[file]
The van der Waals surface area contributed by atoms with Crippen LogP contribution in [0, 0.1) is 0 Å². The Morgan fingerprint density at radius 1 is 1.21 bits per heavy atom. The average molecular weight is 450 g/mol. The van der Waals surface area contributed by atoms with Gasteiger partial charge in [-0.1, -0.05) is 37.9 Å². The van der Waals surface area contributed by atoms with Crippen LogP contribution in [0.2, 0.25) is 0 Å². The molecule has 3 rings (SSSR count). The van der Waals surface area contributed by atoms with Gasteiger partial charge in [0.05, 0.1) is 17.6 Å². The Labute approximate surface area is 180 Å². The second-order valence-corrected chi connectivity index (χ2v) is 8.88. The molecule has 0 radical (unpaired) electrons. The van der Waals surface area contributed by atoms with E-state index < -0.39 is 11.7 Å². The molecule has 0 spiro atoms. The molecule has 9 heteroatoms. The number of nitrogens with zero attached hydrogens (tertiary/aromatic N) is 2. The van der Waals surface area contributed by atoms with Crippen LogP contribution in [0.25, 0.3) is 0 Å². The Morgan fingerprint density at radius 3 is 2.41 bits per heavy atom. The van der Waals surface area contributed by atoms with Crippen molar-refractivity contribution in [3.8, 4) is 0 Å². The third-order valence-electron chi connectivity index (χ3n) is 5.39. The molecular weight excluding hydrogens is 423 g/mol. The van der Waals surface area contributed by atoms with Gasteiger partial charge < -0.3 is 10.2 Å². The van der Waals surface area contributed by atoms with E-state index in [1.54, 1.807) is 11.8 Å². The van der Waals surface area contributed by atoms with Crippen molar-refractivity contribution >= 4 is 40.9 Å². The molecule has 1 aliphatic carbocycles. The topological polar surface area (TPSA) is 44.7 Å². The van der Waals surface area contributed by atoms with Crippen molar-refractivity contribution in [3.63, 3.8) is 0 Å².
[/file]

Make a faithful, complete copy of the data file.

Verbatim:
The van der Waals surface area contributed by atoms with Crippen LogP contribution in [0, 0.1) is 0 Å². The Morgan fingerprint density at radius 1 is 1.21 bits per heavy atom. The average molecular weight is 450 g/mol. The van der Waals surface area contributed by atoms with Gasteiger partial charge in [-0.1, -0.05) is 37.9 Å². The van der Waals surface area contributed by atoms with Crippen LogP contribution in [0.2, 0.25) is 0 Å². The molecule has 3 rings (SSSR count). The van der Waals surface area contributed by atoms with Gasteiger partial charge in [0.05, 0.1) is 17.6 Å². The Labute approximate surface area is 180 Å². The second-order valence-corrected chi connectivity index (χ2v) is 8.88. The molecule has 0 radical (unpaired) electrons. The van der Waals surface area contributed by atoms with E-state index < -0.39 is 11.7 Å². The molecule has 0 spiro atoms. The molecule has 9 heteroatoms. The number of nitrogens with zero attached hydrogens (tertiary/aromatic N) is 2. The van der Waals surface area contributed by atoms with Crippen LogP contribution in [0.25, 0.3) is 0 Å². The Morgan fingerprint density at radius 3 is 2.41 bits per heavy atom. The van der Waals surface area contributed by atoms with Crippen molar-refractivity contribution in [3.8, 4) is 0 Å². The third-order valence-electron chi connectivity index (χ3n) is 5.39. The molecular weight excluding hydrogens is 423 g/mol. The van der Waals surface area contributed by atoms with Gasteiger partial charge < -0.3 is 10.2 Å². The van der Waals surface area contributed by atoms with E-state index in [1.54, 1.807) is 11.8 Å². The van der Waals surface area contributed by atoms with Crippen molar-refractivity contribution >= 4 is 40.9 Å². The molecule has 1 aliphatic carbocycles. The topological polar surface area (TPSA) is 44.7 Å². The van der Waals surface area contributed by atoms with Crippen molar-refractivity contribution in [3.63, 3.8) is 0 Å².